Personal Biography

I lead a neuroscience research group within the Department of Pharmacology at Oxford University. Our work examines the processes by which synaptic connections in the brain are formed and altered by activity-dependent processes. This is a fundamental challenge if we are to understand how the brain is organised and changes in response to information from the external environment. As well as probing these basic mechanisms, the aim is to contribute to a more complete description of how synaptic circuits become altered in conditions such as epilepsy and dementia.

I conducted my doctoral studies in the Department of Physiology at Oxford, where I worked on the role of synaptic activity during brain development. Following my DPhil, I held a Wellcome Trust Fellowship at Cold Spring Harbor Labs in New York. I then returned to Oxford to take up an RCUK Academic Research Fellowship and established my own laboratory in 2008.

Research and Teaching

Evolution has invested heavily in synaptic connections. The human brain, for example, is estimated to contain 0.15 quadrillion synapses, each one taking up approximately 1 cubic micrometre. The type, strength, and distribution of synaptic connections determines the behaviour of individual neurons. It is also widely believed that alterations in the formation and/or plasticity of synaptic connections underlie many neurological disorders. These synapses develop through a combination of ‘hard-wired’ genetic mechanisms and ‘plastic’ activity-dependent processes. To study these processes, my group combine electrophysiological assessment of synaptic transmission, single and multi-photon imaging of neural circuits, molecular-genetic manipulation techniques and computational approaches.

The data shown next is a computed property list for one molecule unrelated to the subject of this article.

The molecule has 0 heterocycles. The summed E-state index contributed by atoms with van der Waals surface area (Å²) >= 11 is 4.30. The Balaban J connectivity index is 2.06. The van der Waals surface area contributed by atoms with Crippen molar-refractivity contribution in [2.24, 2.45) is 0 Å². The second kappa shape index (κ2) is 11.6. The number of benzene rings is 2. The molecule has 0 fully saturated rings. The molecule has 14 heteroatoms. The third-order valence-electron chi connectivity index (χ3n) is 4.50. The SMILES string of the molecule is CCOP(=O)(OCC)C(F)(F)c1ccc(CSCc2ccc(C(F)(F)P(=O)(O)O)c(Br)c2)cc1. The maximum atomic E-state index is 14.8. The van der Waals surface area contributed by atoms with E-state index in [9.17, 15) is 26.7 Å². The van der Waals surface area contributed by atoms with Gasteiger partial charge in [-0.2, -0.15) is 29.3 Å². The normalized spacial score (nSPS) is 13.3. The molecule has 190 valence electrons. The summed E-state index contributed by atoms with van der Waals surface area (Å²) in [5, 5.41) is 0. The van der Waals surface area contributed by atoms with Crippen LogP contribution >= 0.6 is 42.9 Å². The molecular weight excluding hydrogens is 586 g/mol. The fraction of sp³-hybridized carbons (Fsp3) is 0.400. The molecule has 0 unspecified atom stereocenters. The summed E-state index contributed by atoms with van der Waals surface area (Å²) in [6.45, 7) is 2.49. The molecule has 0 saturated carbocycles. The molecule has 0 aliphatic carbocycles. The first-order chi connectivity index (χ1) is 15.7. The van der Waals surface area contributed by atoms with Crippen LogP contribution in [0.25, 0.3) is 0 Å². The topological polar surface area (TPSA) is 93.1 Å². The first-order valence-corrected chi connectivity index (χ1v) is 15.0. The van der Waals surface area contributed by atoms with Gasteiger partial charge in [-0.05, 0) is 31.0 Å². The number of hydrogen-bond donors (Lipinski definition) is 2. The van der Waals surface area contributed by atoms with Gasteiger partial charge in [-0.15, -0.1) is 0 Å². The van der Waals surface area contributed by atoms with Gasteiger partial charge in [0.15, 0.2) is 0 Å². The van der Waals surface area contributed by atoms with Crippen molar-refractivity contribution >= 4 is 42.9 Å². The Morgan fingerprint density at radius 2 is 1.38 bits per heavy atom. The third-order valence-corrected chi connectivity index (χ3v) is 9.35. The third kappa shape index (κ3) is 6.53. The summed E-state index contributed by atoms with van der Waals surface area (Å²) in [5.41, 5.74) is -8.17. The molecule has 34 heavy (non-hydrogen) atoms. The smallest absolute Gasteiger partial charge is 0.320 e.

I teach at all levels of Oxford's undergraduate course in preclinical Medicine and on graduate courses in Pharmacology and Neuroscience. I tutor Corpus students in their First BM (Years 1-2) and Final Honours School (Year 3). My main subject areas include Cellular Physiology, Pharmacology, Neuroscience, Developmental Biology and Molecular Signalling.

Recent Publications

Burman RJ, Brodersen PJN, Raimondo JV, Sen A, Akerman CJ (2023) Active cortical networks promote shunting fast synaptic inhibition in vivo. Neuron, doi: 10.1016/j.neuron.2023.08.005.

Alfonsa H, Burman RJ, Brodersen PJN, Newey SE, Mahfooz K, Yamagata T, Panayi MC, Bannerman DM, Vyazovskiy VV, Akerman CJ (2023) Intracellular chloride regulation mediates local sleep pressure in the cortex. Nature Neuroscience, 26(1):64-78.

Burman RJ, Rosch RE, Wilmshurst JM, Sen A, Ramantani G, Akerman CJ, Raimondo JV (2022) Why won't it stop? The dynamics of benzodiazepine resistance in status epilepticus. Nature Reviews in Neurology,18(7):428-441.

Călin A, Ilie AS, Akerman CJ (2021) Disrupting Epileptiform Activity by Preventing Parvalbumin Interneuron Depolarization Block. Journal of Neuroscience, 41(45):9452-9465.

Lillicrap TP, Santoro A, Marris L, Akerman CJ, Hinton G (2020) Backpropagation and the brain. Nature Reviews in Neuroscience, 21(6):335-346.

Ellender TJ, Avery SV, Mahfooz K, Scaber J, von Klemperer A, Nixon SL, Buchan MJ, van Rheede JJ, Gatti A, Waites C, Pavlou HJ, Sims D, Newey SE, Akerman CJ (2019) Embryonic progenitor pools generate diversity in fine-scale excitatory cortical subnetworks. Nature Communications. 10(1):5224.